Give outlining a try: Now, Fargo is open source | Opensource.com
Give outlining a try: Now, Fargo is open source
I've read Scripting News for years—since roughly 1998, I'd say. For reference, that was the year Google really came on the scene. But, more importantly, that was when I discovered Userland Frontier and the joys of using outlines for content authoring and content management.
Userland Frontier was an object-based (outline-based?) scripting environment that moonlighted as a content management system. Or, perhaps it was a scriptable content management system. Or, perhaps it was an outliner, and it grew into a content management system that you could script. I'm sure someone out there will have an opinion or definition that's more accurate, but I think that the outliner freaks in the audience will all agree that it was an impressive outlining and (ultimately) web publishing system. (I don't know if it was as good an outliner as MORE, but my goal isn't to start an outliner-flame-war here...)
Today, Frontier is a GPL'd application, and since it's hayday, I've mourned the absence of a scriptable content management system that I could use to easily use to programmatically publish a static website. Jekyll almost meets my needs today, and it only took the world the better part of 15 years to get there. I've written a half-dozen little website rendering frameworks since 2000, and perhaps I never took them far enough, or perhaps I never bothered to "ship early, ship often," but I feel like I'm still looking for the "right" system.
Now, Fargo is open source. Or if you prefer, Concord, the engine and interface behind Fargo, is open source and under the GPL. It's a bold license—viral copyleft—and it's a marvelous tool... considering I haven't used it (in depth) yet. But, I'm very, very excited to see a web-based (client-side) outliner, and corresponding server, released early under the GPL.
I have grand dreams for this little outliner, but I suspect my teaching load is going to keep me from pursuing them. For one, I work in an old language called occam. It's a parallel programming language, and we use it on the Arduino. The language is indentation-based for its block structuring (like Python), and I have dreamed of having an outliner for writing occam code for years. This past summer, I wrote a new IDE for students using the language, and put the compiler on a server. However, I can now think about moving the IDE to a web-based outliner, leave the compiler on the server, and have a (nearly) completely web-based environment for parallel programming on the Arduino. And, after I get that working, I'm going to plug in ShareJS, so I have a collaborative, real-time outliner for programming in...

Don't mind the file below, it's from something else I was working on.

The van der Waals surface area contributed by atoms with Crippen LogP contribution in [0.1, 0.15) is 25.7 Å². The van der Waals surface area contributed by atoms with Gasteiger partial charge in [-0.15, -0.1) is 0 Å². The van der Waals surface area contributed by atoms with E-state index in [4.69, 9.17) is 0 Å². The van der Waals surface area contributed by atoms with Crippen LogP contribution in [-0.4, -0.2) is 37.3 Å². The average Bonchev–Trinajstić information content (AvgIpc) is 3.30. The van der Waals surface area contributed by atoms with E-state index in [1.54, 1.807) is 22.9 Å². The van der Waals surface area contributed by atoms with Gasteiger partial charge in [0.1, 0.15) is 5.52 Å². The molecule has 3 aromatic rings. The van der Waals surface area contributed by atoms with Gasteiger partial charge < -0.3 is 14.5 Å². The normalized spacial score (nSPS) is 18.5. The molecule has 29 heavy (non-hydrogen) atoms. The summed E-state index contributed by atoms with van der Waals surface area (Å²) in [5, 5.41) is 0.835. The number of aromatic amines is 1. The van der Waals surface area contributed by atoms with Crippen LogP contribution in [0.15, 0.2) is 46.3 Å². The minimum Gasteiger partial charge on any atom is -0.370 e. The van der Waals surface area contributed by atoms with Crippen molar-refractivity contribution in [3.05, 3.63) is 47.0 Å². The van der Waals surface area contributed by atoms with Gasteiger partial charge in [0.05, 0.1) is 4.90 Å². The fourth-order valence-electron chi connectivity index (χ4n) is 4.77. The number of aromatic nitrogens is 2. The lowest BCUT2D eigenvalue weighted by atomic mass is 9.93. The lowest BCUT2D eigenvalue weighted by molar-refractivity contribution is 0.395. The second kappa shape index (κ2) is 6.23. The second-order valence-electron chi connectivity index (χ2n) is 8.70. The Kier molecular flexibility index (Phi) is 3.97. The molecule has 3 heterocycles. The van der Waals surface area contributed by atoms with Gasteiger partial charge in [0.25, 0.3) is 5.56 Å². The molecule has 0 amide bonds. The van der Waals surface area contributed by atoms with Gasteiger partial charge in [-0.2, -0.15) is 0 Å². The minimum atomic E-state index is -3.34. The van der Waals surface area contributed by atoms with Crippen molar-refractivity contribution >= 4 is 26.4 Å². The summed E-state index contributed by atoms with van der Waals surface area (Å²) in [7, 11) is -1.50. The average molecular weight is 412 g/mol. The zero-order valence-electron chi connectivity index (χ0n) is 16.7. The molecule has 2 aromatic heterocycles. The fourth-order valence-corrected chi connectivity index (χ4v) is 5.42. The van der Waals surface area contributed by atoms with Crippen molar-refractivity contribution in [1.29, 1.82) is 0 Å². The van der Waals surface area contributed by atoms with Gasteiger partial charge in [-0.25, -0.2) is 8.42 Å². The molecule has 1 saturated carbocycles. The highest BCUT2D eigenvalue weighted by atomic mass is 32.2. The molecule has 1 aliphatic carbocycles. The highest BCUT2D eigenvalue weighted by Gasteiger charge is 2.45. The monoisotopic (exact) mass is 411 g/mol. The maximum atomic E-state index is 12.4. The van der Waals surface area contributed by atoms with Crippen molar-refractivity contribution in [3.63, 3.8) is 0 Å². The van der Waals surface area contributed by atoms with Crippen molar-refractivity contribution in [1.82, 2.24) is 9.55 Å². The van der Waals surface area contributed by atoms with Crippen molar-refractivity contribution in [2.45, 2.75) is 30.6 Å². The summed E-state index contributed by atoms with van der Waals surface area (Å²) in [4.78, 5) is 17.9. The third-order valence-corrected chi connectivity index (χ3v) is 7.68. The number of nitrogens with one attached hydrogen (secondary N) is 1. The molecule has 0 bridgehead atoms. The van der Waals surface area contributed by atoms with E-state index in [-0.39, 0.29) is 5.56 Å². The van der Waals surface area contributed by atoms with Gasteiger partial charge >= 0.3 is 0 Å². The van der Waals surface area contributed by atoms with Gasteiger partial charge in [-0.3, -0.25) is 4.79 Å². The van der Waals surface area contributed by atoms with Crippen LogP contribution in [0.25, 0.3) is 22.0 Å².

All I need is infinite hours in a day.
Now that Fargo's infrastructure is open, I want to encourage you to give it a look and give outlining a try. If you live in the terminal, think mice are an anathema, and think org-mode is the all-being, it probably isn't for you... but, if you're like the other 99.999% of us, I think you should give it a look. Or, at least, be glad that another excellent idea has been released early and often. If nothing else, I suspect that some interesting mashups are coming, tying a web-based outliner together with programming, writing, and other content generation/management environments in use today.
Good luck Dave, as you continue to pursue your passion. I'm excited to see what the next steps are, and who dives into the code to help you build something new. Thank you for releasing early; it's exciting to see, and I think some very exciting things are still to come.